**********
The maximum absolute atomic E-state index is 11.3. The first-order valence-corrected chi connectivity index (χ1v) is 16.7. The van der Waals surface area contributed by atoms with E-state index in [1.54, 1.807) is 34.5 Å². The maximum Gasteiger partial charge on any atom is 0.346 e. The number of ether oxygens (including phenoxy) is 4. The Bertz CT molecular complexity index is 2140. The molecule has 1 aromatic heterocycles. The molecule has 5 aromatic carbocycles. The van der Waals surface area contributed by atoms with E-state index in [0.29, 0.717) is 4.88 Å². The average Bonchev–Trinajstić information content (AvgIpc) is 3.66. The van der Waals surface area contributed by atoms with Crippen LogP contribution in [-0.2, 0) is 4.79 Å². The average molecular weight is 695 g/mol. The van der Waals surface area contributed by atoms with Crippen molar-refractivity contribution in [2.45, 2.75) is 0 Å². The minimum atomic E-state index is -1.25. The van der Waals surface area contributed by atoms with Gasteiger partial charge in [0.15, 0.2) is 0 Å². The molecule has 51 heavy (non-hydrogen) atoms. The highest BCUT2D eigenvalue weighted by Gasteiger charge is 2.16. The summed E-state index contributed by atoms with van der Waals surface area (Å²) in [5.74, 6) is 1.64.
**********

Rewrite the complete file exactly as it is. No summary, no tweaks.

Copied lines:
The maximum absolute atomic E-state index is 11.3. The first-order valence-corrected chi connectivity index (χ1v) is 16.7. The van der Waals surface area contributed by atoms with E-state index in [1.54, 1.807) is 34.5 Å². The maximum Gasteiger partial charge on any atom is 0.346 e. The number of ether oxygens (including phenoxy) is 4. The Bertz CT molecular complexity index is 2140. The molecule has 1 aromatic heterocycles. The molecule has 5 aromatic carbocycles. The van der Waals surface area contributed by atoms with E-state index in [0.29, 0.717) is 4.88 Å². The average Bonchev–Trinajstić information content (AvgIpc) is 3.66. The van der Waals surface area contributed by atoms with Crippen LogP contribution in [-0.2, 0) is 4.79 Å². The average molecular weight is 695 g/mol. The van der Waals surface area contributed by atoms with Crippen molar-refractivity contribution in [2.45, 2.75) is 0 Å². The minimum atomic E-state index is -1.25. The van der Waals surface area contributed by atoms with Gasteiger partial charge in [0.15, 0.2) is 0 Å². The molecule has 51 heavy (non-hydrogen) atoms. The highest BCUT2D eigenvalue weighted by Gasteiger charge is 2.16. The summed E-state index contributed by atoms with van der Waals surface area (Å²) in [5.74, 6) is 1.64.